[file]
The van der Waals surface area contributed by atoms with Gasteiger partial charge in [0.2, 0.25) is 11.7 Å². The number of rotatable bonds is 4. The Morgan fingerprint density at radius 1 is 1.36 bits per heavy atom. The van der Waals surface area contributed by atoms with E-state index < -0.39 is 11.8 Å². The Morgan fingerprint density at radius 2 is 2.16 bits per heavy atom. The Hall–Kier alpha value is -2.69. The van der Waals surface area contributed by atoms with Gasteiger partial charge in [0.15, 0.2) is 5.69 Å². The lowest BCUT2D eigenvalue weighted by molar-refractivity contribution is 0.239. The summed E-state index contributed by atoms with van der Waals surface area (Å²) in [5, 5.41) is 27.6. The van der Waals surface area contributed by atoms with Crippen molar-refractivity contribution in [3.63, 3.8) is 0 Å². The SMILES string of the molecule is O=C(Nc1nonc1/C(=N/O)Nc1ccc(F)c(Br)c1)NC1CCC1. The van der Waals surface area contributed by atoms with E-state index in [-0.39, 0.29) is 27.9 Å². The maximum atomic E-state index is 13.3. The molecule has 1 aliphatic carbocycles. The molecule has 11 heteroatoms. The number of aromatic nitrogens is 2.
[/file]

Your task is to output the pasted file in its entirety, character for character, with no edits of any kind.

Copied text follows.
The van der Waals surface area contributed by atoms with Gasteiger partial charge in [0.2, 0.25) is 11.7 Å². The number of rotatable bonds is 4. The Morgan fingerprint density at radius 1 is 1.36 bits per heavy atom. The van der Waals surface area contributed by atoms with E-state index < -0.39 is 11.8 Å². The Morgan fingerprint density at radius 2 is 2.16 bits per heavy atom. The Hall–Kier alpha value is -2.69. The van der Waals surface area contributed by atoms with Gasteiger partial charge in [0.15, 0.2) is 5.69 Å². The lowest BCUT2D eigenvalue weighted by molar-refractivity contribution is 0.239. The summed E-state index contributed by atoms with van der Waals surface area (Å²) in [5, 5.41) is 27.6. The van der Waals surface area contributed by atoms with Crippen molar-refractivity contribution in [3.63, 3.8) is 0 Å². The SMILES string of the molecule is O=C(Nc1nonc1/C(=N/O)Nc1ccc(F)c(Br)c1)NC1CCC1. The van der Waals surface area contributed by atoms with E-state index in [-0.39, 0.29) is 27.9 Å². The maximum atomic E-state index is 13.3. The molecule has 1 aliphatic carbocycles. The molecule has 11 heteroatoms. The number of aromatic nitrogens is 2.